Hillary Clinton’s presidential campaign removed dozens of staff from its payroll today as it prepared to operate on a “bare bones” basis.
Those retained will handle remaining press inquiries, continue debt-reduction fund-raising and handle myriad legal issues surrounding a campaign’s dying days.

Two sources familiar with the situation told The Bourbon Room that today is the last day most of those who remained on staff will receive a pay check. The vast majority of Clinton’s once-massive staff (more than 700 on payroll) were released from the campaign on June 15.

Most of those who remained will be paid through today. And no more.
“There was a wave of people let go on June 15 and there is a wave of people let go today,” said Clinton spokesman Mo Elleithee. “We are now getting down to the bare bones. The vast majority of our staff was removed from payroll on June 15.”

Another Clinton ally said the senator will keep her headquarters in Arlington, Virginia, and use it for remaining presidential campaign chores. With those almost entirely devoted to debt-reduction, the headquarters will also serve as home to her leadership PAC, HillPAC, and to lay the foundation for her senatorial re-election campaign in 2012.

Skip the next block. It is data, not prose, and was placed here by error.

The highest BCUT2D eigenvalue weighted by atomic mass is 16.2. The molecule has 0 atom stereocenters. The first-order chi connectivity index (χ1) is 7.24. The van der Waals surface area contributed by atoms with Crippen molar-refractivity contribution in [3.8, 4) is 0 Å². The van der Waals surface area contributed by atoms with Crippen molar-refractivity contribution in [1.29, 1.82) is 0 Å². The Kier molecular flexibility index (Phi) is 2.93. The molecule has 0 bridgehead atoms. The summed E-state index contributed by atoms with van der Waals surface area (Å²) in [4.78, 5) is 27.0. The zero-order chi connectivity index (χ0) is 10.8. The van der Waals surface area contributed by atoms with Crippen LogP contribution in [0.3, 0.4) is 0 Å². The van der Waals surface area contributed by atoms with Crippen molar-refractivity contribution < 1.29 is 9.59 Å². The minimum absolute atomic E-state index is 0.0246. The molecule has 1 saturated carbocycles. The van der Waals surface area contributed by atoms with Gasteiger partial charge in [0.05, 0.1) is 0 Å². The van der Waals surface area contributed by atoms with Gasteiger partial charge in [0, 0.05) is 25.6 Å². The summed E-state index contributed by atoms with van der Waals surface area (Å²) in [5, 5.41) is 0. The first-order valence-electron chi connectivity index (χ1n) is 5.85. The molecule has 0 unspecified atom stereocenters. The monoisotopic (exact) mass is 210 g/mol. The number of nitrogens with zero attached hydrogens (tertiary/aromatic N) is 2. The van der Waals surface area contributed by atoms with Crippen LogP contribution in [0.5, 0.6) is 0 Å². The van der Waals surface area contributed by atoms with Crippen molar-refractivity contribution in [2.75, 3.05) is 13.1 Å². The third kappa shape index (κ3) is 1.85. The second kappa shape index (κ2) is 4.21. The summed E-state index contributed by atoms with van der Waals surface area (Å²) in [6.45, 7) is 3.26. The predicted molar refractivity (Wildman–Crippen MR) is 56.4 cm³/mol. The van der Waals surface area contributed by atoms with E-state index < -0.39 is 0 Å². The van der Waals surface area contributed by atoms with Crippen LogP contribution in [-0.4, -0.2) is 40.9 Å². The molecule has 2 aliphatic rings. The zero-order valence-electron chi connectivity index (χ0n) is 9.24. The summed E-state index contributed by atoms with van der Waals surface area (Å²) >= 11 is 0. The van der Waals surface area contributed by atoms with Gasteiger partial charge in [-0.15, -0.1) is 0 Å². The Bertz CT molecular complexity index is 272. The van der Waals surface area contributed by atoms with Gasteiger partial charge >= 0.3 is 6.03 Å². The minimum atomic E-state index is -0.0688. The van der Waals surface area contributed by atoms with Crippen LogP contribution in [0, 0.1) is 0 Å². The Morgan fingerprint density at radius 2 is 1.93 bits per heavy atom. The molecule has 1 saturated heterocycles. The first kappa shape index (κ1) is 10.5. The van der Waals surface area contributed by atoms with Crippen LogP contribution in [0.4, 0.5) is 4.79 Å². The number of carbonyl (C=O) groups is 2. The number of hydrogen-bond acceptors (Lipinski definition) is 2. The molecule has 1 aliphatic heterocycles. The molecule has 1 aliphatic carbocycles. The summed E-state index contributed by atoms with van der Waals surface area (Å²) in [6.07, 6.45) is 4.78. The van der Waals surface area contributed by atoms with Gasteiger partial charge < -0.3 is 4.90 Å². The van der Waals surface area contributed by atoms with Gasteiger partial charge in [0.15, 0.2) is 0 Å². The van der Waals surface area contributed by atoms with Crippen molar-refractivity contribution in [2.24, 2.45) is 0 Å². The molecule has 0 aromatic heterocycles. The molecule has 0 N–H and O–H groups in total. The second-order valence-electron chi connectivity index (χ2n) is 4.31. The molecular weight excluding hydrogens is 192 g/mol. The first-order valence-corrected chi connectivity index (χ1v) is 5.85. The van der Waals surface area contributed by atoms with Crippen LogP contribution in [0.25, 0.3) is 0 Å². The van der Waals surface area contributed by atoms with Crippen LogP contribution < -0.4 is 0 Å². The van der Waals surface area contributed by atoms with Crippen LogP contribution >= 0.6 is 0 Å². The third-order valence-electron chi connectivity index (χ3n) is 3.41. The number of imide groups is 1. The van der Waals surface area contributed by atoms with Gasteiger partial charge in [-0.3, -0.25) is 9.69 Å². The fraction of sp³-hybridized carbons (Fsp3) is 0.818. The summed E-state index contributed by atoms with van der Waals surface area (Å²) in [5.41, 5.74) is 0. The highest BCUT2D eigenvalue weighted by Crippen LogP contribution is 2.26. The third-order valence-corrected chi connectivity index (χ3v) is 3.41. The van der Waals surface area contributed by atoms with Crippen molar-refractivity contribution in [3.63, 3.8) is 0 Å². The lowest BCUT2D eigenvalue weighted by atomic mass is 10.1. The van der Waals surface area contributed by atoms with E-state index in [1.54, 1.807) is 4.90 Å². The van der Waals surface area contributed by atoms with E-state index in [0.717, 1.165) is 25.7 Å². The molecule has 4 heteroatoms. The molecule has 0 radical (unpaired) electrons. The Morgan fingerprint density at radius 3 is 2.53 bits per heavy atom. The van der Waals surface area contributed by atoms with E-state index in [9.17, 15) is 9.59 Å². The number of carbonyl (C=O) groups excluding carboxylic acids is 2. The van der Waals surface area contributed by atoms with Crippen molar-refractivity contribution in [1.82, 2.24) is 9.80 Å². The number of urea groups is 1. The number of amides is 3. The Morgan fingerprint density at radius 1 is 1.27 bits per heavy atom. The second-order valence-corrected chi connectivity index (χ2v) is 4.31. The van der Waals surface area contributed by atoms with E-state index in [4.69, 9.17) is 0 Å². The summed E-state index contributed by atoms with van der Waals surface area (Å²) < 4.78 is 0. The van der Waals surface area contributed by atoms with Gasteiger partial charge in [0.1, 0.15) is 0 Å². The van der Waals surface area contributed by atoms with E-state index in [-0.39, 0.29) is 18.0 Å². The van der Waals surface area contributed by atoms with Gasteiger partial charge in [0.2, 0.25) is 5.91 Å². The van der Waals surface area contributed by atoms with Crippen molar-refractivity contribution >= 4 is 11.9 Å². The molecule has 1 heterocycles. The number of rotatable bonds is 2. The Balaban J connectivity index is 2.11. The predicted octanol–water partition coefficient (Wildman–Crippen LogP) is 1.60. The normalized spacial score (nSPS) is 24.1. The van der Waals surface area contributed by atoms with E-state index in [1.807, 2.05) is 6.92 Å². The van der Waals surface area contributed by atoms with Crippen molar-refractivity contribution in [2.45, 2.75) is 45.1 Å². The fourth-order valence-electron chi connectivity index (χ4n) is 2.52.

In fact, Clinton is soon to revive HillPAC. She shut it down during the campaign against Obama to avoid the appearance of using the leadership PAC to dole out contributions to Democrats in early primary and caucus states.

Clinton did use HillPAC to finance some early presidential activities. Before the Iowa caucuses she accused Barack Obama of skirting campaign finance laws by sending contributions from his leadership PAC, Hopefund, to state and federal lawmakers in Iowa, New Hampshire and South Carolina.

HillPAC will be revived to assist Clinton in her efforts to raise money and contribute to other Democratic campaigns this year and in years to come — the very reason leadership PACs exist.

According to a May 31 report to the Federal Election Commission, HillPAC has $5,774 in the bank, a reflection of its many months of inactivity. So far this election cycle it has raised $186,896 and spent $212,125, eating into a previous cash-on-hand reserve of $31,005.

Clinton, according to two sources, has already decided to ask those who contributed to her general election presidential campaign consider “re-designating” those contributions to her campaign for re-election to the U.S. Senate in 2012.